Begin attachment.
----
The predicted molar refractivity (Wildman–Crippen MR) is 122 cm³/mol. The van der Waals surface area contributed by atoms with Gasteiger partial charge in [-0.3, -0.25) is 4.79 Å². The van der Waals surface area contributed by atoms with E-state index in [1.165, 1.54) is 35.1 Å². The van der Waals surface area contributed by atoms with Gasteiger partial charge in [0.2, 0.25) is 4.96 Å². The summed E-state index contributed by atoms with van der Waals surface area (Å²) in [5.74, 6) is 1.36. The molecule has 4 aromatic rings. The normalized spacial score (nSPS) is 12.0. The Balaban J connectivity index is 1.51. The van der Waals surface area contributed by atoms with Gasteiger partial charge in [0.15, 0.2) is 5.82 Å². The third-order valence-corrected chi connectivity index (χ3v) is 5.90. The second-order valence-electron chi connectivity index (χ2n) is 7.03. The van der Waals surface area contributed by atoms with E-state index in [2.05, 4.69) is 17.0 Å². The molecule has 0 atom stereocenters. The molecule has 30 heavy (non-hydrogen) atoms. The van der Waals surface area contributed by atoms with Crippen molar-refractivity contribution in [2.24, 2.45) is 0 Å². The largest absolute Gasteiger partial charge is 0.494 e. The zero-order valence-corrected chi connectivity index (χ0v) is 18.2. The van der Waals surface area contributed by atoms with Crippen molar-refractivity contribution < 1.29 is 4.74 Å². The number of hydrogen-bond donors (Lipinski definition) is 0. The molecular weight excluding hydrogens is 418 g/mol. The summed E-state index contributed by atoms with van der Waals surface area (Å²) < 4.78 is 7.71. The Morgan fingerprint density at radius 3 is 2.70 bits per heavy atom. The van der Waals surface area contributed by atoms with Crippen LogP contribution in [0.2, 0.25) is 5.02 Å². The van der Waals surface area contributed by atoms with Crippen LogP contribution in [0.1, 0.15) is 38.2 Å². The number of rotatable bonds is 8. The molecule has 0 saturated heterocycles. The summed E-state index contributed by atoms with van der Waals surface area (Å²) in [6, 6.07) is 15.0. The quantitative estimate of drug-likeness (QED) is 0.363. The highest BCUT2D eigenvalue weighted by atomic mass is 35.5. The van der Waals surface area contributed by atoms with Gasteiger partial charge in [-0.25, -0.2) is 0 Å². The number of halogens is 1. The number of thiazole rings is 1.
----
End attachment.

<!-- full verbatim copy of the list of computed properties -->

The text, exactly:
The predicted molar refractivity (Wildman–Crippen MR) is 122 cm³/mol. The van der Waals surface area contributed by atoms with Gasteiger partial charge in [-0.3, -0.25) is 4.79 Å². The van der Waals surface area contributed by atoms with E-state index in [1.165, 1.54) is 35.1 Å². The van der Waals surface area contributed by atoms with Gasteiger partial charge in [0.2, 0.25) is 4.96 Å². The summed E-state index contributed by atoms with van der Waals surface area (Å²) in [5.74, 6) is 1.36. The molecule has 4 aromatic rings. The normalized spacial score (nSPS) is 12.0. The Balaban J connectivity index is 1.51. The van der Waals surface area contributed by atoms with Gasteiger partial charge in [0.15, 0.2) is 5.82 Å². The third-order valence-corrected chi connectivity index (χ3v) is 5.90. The second-order valence-electron chi connectivity index (χ2n) is 7.03. The van der Waals surface area contributed by atoms with E-state index in [2.05, 4.69) is 17.0 Å². The molecule has 0 atom stereocenters. The molecule has 30 heavy (non-hydrogen) atoms. The van der Waals surface area contributed by atoms with Crippen molar-refractivity contribution in [2.24, 2.45) is 0 Å². The largest absolute Gasteiger partial charge is 0.494 e. The zero-order valence-corrected chi connectivity index (χ0v) is 18.2. The van der Waals surface area contributed by atoms with Crippen molar-refractivity contribution < 1.29 is 4.74 Å². The number of hydrogen-bond donors (Lipinski definition) is 0. The molecular weight excluding hydrogens is 418 g/mol. The summed E-state index contributed by atoms with van der Waals surface area (Å²) < 4.78 is 7.71. The Morgan fingerprint density at radius 3 is 2.70 bits per heavy atom. The van der Waals surface area contributed by atoms with Crippen LogP contribution in [0.2, 0.25) is 5.02 Å². The van der Waals surface area contributed by atoms with Crippen LogP contribution in [0.1, 0.15) is 38.2 Å². The number of rotatable bonds is 8. The molecule has 0 saturated heterocycles. The summed E-state index contributed by atoms with van der Waals surface area (Å²) in [6, 6.07) is 15.0. The quantitative estimate of drug-likeness (QED) is 0.363. The highest BCUT2D eigenvalue weighted by atomic mass is 35.5. The van der Waals surface area contributed by atoms with Gasteiger partial charge in [-0.25, -0.2) is 0 Å². The number of halogens is 1. The number of thiazole rings is 1.